Round-up of renewable energy matters, including on West Coast

As TransForum West, to take place July 16-17 in San Diego, approaches, TransmissionHub presents a round-up on renewable energy news and happenings, from President Barack Obama wanting the federal government to use 20% renewable energy within the next few years, as well as the California Energy Commission approving new rules to help publicly owned utilities achieve the state’s 33% renewable energy target by 2020.

More information about TransForum West can be found here. A July 16 panel will focus on connecting renewables to the Western grid, focusing on such questions as, what is the current state of the industry and how does it affect transmission and transmission planning?

President Obama wants federal government to use 20% renewable energy

President Barack Obama said on June 25 that he wants the federal government to use 20% renewable energy for its electricity within the next few years.

He also said he plans to have the Environmental Protection Agency draft CO2 emissions rules for existing fossil power plants in 2015, and have the United States discontinue its public financing for most coal plants in other countries – unless they are equipped with CO2 capture technology.

Obama outlined a variety of goals but did not offer a litany of details on how the nation would shave its annual CO2 emissions significantly.

Obama praised everything from state renewable portfolio standards (RPS), new nuclear plants being built in the Southeast, natural gas power generation and renewable energy commitments by companies like retail giant Walmart.

He said he was calling on federal agencies such as the Interior Department and the Department of Defense to “double again” the amount of electricity coming from sources like wind and solar power by 2020.

Obama stressed the importance of “using less dirty energy; using more clean energy [and] wasting less energy throughout our economy.” He said that nearly 40% of greenhouse gas (GHG) emissions come from power plants.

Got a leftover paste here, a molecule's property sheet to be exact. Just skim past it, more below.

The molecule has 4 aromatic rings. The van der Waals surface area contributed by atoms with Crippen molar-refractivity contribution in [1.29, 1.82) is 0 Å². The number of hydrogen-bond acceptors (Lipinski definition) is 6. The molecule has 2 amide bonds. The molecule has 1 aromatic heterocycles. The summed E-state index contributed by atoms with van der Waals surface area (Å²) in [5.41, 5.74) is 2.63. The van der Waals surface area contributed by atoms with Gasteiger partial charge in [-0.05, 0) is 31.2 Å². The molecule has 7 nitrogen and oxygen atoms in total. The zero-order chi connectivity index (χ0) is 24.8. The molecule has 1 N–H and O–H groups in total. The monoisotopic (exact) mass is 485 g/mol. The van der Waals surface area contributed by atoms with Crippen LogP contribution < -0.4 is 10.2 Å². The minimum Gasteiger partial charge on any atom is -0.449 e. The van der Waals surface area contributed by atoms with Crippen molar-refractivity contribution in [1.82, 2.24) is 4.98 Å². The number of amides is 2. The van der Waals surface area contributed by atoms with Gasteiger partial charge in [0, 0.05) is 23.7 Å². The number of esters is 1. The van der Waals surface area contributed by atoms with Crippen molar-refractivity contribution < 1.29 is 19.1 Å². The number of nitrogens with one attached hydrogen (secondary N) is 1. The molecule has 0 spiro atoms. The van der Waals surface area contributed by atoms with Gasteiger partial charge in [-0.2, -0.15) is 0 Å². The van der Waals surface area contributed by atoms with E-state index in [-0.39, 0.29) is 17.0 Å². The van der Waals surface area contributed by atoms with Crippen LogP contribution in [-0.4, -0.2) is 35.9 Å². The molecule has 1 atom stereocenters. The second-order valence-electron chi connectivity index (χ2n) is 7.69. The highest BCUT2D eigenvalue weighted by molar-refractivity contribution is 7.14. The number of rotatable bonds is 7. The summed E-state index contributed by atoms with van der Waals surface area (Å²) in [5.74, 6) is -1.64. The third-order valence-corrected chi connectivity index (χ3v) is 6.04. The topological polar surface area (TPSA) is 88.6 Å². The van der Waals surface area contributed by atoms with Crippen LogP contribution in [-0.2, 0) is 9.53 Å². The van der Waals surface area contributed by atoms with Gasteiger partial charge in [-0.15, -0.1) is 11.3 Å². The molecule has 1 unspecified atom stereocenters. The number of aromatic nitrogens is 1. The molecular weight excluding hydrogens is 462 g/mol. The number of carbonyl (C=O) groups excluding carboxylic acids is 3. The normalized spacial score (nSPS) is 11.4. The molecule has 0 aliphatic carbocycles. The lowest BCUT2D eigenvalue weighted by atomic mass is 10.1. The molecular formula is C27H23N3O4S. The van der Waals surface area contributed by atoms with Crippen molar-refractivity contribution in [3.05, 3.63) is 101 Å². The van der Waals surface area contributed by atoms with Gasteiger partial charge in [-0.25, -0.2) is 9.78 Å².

Currently, such emissions occur “free,” and that has to stop, Obama said. EPA must “put an end to limitless carbon pollution from our power plants,” he said.

On energy use, the federal government has to lead by example, Obama said. “Your federal government will consume 20% of its electricity from renewable sources within the next seven years.”

AWEA: Maintaining favorable transmission cost allocation policies ‘will be critical’

Creating stable policies for wind energy helps to further transmission development for wind as it allows transmission planners to have more certainty about the amount of wind energy that will be built and what new transmission infrastructure will be required, according to Michael Goggin, senior electric industry analyst with the American Wind Energy Association (AWEA). 

“[M]aintaining favorable transmission cost allocation policies and working with states, and in some cases federal entities, to make sure that needed transmission lines move expeditiously through the siting process will be critical,” Goggin told TransmissionHub on May 24.

AWEA has filed comments on numerous regional compliance filings that have been submitted to FERC as part of Order 1000, he said.